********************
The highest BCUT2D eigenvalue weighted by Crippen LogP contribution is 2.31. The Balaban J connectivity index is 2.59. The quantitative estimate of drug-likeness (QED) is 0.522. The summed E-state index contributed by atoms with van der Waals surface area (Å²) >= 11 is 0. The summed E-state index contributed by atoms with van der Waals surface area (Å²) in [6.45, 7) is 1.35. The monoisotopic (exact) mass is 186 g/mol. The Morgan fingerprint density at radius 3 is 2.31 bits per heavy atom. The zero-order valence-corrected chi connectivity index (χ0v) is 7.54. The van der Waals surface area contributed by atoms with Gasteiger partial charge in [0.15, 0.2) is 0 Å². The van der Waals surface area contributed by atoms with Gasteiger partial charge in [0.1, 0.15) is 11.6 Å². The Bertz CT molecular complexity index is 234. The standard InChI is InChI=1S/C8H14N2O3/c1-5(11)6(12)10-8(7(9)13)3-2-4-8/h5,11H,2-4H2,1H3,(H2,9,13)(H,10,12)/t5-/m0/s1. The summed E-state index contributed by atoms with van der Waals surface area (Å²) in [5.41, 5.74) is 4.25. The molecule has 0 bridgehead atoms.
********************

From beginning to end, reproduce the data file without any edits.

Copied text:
The highest BCUT2D eigenvalue weighted by Crippen LogP contribution is 2.31. The Balaban J connectivity index is 2.59. The quantitative estimate of drug-likeness (QED) is 0.522. The summed E-state index contributed by atoms with van der Waals surface area (Å²) >= 11 is 0. The summed E-state index contributed by atoms with van der Waals surface area (Å²) in [6.45, 7) is 1.35. The monoisotopic (exact) mass is 186 g/mol. The Morgan fingerprint density at radius 3 is 2.31 bits per heavy atom. The zero-order valence-corrected chi connectivity index (χ0v) is 7.54. The van der Waals surface area contributed by atoms with Gasteiger partial charge in [0.15, 0.2) is 0 Å². The van der Waals surface area contributed by atoms with Gasteiger partial charge in [0.1, 0.15) is 11.6 Å². The Bertz CT molecular complexity index is 234. The standard InChI is InChI=1S/C8H14N2O3/c1-5(11)6(12)10-8(7(9)13)3-2-4-8/h5,11H,2-4H2,1H3,(H2,9,13)(H,10,12)/t5-/m0/s1. The summed E-state index contributed by atoms with van der Waals surface area (Å²) in [5.41, 5.74) is 4.25. The molecule has 0 bridgehead atoms.